A Boeing 777 operated by Asiana Airlines crashed while landing at San Francisco International Airport Saturday, according to the Federal Aviation Administration. Video showed black smoke coming from a plane on the tarmac and fire officials were on the scene. It was unclear how many people were on board and whether they were able to escape. The smoke was visible from around the Bay Area. ALSO: Passengers say most seem unhurt; no official word yet Probe of fireworks accident that injured dozens continues Asiana Airlines crash: Passengers taken to hospitals, SFO closed
CALIFORNIA | LOCAL
March 21, 2014 | By Ari Bloomekatz
A Los Angeles County public defender was so drunk at San Francisco International Airport this week that she resisted arrest, sang the "Happy Days" theme and asked officers for cocaine while in a patrol car, authorities said. Monica Marie Jenkins, 37, was so drunk, according to the San Mateo County district attorney's office, that she refused a suggestion to sober up and catch a later flight, instead demanding she be taken to jail.  As she was being arrested, Jenkins started screaming profanities, threatened to sue the officers and started singing "Rock Around the Clock," prosecutors said.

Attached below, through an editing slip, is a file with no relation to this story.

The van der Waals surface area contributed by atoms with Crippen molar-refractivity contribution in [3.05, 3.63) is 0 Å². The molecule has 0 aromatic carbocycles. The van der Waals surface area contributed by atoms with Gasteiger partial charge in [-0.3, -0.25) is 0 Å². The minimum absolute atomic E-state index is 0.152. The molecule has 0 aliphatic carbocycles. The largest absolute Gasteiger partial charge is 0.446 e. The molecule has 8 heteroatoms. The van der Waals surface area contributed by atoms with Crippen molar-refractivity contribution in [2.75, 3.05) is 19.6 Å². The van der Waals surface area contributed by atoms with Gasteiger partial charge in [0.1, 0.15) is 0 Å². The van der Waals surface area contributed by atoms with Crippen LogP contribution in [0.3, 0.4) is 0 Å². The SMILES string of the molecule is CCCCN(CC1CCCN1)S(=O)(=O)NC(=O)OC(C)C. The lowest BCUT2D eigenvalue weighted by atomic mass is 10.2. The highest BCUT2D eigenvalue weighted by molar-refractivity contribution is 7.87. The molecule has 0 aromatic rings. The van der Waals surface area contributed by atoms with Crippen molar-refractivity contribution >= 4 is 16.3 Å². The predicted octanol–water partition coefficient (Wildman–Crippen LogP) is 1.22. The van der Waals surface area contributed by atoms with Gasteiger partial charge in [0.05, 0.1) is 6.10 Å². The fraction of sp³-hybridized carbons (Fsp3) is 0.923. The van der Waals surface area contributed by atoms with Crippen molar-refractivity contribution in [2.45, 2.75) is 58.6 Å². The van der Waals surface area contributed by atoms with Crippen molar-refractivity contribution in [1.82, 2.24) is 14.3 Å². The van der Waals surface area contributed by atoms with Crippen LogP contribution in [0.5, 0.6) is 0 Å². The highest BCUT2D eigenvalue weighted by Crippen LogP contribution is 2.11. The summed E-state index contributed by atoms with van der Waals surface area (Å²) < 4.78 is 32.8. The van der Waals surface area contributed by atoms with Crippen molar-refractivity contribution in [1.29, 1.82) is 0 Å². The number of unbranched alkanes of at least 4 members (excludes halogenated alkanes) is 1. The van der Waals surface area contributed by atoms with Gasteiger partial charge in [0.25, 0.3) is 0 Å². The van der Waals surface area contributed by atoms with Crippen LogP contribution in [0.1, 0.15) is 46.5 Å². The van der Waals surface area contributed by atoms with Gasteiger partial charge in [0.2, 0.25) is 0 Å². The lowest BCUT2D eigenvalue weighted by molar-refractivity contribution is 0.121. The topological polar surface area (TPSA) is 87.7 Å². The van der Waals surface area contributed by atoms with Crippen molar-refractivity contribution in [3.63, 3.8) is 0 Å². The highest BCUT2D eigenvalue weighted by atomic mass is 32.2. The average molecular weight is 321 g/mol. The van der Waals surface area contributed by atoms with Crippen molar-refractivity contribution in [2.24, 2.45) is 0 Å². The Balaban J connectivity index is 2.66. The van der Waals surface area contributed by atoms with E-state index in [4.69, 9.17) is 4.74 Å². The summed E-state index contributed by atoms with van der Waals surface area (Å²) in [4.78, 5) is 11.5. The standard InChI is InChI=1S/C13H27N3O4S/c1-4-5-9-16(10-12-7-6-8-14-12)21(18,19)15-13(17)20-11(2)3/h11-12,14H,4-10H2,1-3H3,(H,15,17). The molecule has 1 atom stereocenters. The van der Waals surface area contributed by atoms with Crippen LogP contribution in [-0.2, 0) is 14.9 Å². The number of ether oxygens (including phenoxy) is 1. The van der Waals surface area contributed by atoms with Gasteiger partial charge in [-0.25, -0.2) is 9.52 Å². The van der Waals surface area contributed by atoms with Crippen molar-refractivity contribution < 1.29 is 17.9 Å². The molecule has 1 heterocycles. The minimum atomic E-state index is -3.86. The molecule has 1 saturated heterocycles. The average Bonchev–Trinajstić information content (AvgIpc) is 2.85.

CALIFORNIA | LOCAL
March 5, 2013 | By Maria L. La Ganga, Los Angeles Times